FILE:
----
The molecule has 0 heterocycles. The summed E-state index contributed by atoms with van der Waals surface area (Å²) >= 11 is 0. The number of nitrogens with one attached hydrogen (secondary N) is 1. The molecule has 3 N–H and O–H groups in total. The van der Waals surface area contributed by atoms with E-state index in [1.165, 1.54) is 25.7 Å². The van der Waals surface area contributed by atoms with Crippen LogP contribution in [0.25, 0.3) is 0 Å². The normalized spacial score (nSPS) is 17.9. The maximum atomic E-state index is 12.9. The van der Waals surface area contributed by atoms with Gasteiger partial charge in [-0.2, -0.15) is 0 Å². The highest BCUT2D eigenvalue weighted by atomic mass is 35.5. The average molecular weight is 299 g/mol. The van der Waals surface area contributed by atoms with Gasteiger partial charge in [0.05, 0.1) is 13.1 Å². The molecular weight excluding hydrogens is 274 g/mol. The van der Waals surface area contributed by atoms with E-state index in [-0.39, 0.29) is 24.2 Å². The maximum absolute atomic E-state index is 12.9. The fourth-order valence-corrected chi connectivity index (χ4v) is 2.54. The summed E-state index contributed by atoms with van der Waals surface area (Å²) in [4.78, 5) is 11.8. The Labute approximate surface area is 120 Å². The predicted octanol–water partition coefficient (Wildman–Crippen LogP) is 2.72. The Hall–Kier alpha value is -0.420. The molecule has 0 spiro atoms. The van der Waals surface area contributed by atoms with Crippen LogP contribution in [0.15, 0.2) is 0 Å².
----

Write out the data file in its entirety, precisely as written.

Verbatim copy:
The molecule has 0 heterocycles. The summed E-state index contributed by atoms with van der Waals surface area (Å²) >= 11 is 0. The number of nitrogens with one attached hydrogen (secondary N) is 1. The molecule has 3 N–H and O–H groups in total. The van der Waals surface area contributed by atoms with E-state index in [1.165, 1.54) is 25.7 Å². The van der Waals surface area contributed by atoms with Crippen LogP contribution in [0.25, 0.3) is 0 Å². The normalized spacial score (nSPS) is 17.9. The maximum atomic E-state index is 12.9. The van der Waals surface area contributed by atoms with Gasteiger partial charge in [-0.2, -0.15) is 0 Å². The highest BCUT2D eigenvalue weighted by atomic mass is 35.5. The average molecular weight is 299 g/mol. The van der Waals surface area contributed by atoms with Gasteiger partial charge in [0.05, 0.1) is 13.1 Å². The molecular weight excluding hydrogens is 274 g/mol. The van der Waals surface area contributed by atoms with E-state index in [-0.39, 0.29) is 24.2 Å². The maximum absolute atomic E-state index is 12.9. The fourth-order valence-corrected chi connectivity index (χ4v) is 2.54. The summed E-state index contributed by atoms with van der Waals surface area (Å²) in [4.78, 5) is 11.8. The Labute approximate surface area is 120 Å². The predicted octanol–water partition coefficient (Wildman–Crippen LogP) is 2.72. The Hall–Kier alpha value is -0.420. The molecule has 0 spiro atoms. The van der Waals surface area contributed by atoms with Crippen LogP contribution in [0.15, 0.2) is 0 Å².